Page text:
The open-circuit voltage indicates the maximum each panel can produce and the controller needs to be able to cope with that.

So if you have 2 panels wired in series, each with 22.5 open-circuit voltage, you need a controller to handle at least 45 volts.

If the same panels are wired in parallel, you need a controller to handle at least 22.5 volts.

Best solar charge controllers

Charge controllers come with a variety of features including LCD displays, solar and wind modes and even the ability to monitor your batteries remotely.

When buying an MPPT controller, aside from choosing the features you want, check the efficiency rating. Most are between 94-98% efficient – the higher the better.

Some of the better known brands include Renogy, EPever, Midnite and Victron Energy.

MPPT charge controllers

Budget

Best value

Top end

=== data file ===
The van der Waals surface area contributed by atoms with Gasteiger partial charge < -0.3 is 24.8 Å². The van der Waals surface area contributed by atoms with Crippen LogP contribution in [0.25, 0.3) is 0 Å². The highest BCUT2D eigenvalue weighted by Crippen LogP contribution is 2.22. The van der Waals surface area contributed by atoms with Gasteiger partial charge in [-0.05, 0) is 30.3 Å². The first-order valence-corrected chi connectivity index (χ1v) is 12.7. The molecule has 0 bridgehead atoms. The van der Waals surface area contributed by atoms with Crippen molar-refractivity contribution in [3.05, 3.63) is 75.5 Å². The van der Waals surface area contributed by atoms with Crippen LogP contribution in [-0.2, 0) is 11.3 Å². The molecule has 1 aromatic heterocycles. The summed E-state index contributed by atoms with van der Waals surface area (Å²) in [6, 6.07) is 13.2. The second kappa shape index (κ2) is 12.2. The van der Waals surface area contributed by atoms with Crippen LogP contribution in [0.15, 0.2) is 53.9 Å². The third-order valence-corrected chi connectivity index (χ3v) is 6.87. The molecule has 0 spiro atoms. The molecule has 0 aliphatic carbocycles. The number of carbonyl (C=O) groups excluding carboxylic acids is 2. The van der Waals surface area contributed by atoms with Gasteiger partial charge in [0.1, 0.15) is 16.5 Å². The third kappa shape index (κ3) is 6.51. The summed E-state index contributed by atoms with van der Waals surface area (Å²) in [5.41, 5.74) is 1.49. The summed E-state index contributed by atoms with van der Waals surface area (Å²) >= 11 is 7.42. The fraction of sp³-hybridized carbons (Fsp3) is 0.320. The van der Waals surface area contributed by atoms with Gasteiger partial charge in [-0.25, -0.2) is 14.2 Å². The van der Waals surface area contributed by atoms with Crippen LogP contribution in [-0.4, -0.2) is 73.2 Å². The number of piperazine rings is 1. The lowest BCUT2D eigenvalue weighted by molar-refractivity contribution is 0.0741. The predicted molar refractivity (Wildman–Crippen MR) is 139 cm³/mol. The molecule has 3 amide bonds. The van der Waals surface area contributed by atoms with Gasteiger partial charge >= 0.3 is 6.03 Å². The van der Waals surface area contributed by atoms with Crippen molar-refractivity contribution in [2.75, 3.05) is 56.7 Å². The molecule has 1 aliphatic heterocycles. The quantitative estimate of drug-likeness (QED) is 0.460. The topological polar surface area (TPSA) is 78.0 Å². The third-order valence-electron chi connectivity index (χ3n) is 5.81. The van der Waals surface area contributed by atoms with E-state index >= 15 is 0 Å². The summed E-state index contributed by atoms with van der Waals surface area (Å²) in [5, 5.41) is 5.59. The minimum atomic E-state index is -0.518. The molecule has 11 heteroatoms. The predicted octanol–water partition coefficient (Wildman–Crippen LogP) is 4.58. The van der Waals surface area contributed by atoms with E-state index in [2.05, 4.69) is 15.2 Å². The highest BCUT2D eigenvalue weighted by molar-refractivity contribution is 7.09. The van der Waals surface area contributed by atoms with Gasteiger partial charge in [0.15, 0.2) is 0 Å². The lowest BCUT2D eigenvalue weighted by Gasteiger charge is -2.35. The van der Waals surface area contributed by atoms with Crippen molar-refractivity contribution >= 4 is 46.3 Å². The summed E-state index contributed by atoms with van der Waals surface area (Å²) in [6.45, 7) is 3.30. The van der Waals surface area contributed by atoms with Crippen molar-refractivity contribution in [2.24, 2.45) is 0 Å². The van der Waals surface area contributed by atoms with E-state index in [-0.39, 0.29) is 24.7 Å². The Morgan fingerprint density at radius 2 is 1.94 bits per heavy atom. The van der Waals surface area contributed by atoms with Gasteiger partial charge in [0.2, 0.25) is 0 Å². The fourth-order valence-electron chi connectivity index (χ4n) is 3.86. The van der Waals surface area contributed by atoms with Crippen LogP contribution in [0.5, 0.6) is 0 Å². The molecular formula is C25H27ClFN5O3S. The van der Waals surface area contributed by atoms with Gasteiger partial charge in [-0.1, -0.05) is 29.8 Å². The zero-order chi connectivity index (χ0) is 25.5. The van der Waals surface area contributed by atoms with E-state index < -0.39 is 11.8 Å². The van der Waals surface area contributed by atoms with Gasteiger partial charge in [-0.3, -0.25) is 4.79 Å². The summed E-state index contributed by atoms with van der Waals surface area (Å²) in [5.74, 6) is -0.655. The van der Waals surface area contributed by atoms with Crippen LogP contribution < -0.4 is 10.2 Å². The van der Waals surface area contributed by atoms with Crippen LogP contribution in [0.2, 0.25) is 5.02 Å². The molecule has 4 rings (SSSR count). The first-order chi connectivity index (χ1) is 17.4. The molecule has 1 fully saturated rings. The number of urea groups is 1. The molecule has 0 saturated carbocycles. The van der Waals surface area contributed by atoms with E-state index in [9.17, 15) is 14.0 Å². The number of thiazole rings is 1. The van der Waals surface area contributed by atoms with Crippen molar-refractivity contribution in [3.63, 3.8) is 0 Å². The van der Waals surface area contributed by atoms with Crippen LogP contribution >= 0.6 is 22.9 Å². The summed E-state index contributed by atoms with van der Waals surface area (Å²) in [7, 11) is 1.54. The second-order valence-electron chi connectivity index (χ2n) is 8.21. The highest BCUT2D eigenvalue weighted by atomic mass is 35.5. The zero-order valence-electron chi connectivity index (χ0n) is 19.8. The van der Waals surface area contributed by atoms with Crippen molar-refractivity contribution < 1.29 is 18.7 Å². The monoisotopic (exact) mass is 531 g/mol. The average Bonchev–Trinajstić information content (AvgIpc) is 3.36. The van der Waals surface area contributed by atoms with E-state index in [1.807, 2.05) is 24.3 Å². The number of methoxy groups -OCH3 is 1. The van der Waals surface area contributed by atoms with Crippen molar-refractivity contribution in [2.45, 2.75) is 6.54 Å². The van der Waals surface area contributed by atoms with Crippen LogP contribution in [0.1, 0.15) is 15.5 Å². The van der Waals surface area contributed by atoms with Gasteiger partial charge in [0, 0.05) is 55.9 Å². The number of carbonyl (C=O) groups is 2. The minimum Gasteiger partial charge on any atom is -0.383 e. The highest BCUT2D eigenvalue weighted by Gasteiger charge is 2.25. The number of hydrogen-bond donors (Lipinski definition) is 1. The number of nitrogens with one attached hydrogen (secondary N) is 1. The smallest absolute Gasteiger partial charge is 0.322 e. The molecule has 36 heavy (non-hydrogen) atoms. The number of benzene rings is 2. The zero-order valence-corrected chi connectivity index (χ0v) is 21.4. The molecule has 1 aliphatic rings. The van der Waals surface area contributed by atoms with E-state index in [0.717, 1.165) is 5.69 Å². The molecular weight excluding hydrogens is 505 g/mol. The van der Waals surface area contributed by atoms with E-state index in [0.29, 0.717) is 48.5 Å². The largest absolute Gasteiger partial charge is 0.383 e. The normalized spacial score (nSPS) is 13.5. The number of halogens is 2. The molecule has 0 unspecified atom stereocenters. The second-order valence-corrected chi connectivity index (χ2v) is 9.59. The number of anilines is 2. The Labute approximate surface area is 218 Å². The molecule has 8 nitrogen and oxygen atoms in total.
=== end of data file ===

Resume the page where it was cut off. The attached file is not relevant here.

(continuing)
Best batteries for campervan solar system

We’ll avoid going into the semantics of batteries here. The subject warrants a dedicated post.

So you can read our complete guide in our campervan batteries post.

To cut a long story short, here’s 3 battery options for your solar set up. If you can afford it, lithium ion batteries are the most efficient.

They have a crazy high price tag though so until the technology becomes more popular and prices fall, Gel and AGM batteries are good value.

Budget

AGM battery

Best value

Gel battery

Top end

Lithium ion


Camper solar system battery cut off switch

There’s no on/off switch on solar panels so they constantly produce electric in sunlight.

There are times when you might want to stop the electricity flowing through to your batteries though. For example:

  • You’re putting your van in storage
  • You have a fault in your electric system and need to switch off the solar power to aid fault finding
  • You’re working on your electrical system and would prefer to avoid electrocution. 

To this end, fit an isolator or battery cut off switch to serve as the on/off switch.


Fuse

A fuse will protect the charge controller from any power surges or battery faults coming from the rest of the campervan’s electrical system.